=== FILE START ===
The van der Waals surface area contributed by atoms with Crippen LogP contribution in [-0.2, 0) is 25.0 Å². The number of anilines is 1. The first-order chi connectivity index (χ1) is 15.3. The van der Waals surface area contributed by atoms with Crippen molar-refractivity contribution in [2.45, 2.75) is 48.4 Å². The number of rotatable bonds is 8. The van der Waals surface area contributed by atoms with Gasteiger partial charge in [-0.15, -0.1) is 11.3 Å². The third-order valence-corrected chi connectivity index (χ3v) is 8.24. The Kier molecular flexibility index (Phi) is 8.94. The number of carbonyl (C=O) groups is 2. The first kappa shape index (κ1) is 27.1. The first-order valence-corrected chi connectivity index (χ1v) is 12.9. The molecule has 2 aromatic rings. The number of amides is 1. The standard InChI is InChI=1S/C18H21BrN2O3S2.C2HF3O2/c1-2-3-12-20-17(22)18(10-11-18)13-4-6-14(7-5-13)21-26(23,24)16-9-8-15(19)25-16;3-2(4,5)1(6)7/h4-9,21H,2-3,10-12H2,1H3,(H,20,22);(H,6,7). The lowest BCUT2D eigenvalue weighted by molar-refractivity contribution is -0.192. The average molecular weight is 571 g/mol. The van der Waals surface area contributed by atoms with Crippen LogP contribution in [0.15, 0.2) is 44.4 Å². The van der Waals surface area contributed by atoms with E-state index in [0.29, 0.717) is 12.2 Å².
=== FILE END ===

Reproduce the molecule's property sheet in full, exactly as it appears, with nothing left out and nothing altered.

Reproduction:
The van der Waals surface area contributed by atoms with Crippen LogP contribution in [-0.2, 0) is 25.0 Å². The number of anilines is 1. The first-order chi connectivity index (χ1) is 15.3. The van der Waals surface area contributed by atoms with Crippen molar-refractivity contribution in [2.45, 2.75) is 48.4 Å². The number of rotatable bonds is 8. The van der Waals surface area contributed by atoms with Gasteiger partial charge in [-0.15, -0.1) is 11.3 Å². The third-order valence-corrected chi connectivity index (χ3v) is 8.24. The Kier molecular flexibility index (Phi) is 8.94. The number of carbonyl (C=O) groups is 2. The first kappa shape index (κ1) is 27.1. The first-order valence-corrected chi connectivity index (χ1v) is 12.9. The molecule has 2 aromatic rings. The number of amides is 1. The standard InChI is InChI=1S/C18H21BrN2O3S2.C2HF3O2/c1-2-3-12-20-17(22)18(10-11-18)13-4-6-14(7-5-13)21-26(23,24)16-9-8-15(19)25-16;3-2(4,5)1(6)7/h4-9,21H,2-3,10-12H2,1H3,(H,20,22);(H,6,7). The lowest BCUT2D eigenvalue weighted by molar-refractivity contribution is -0.192. The average molecular weight is 571 g/mol. The van der Waals surface area contributed by atoms with Crippen LogP contribution in [0.15, 0.2) is 44.4 Å². The van der Waals surface area contributed by atoms with E-state index in [0.29, 0.717) is 12.2 Å².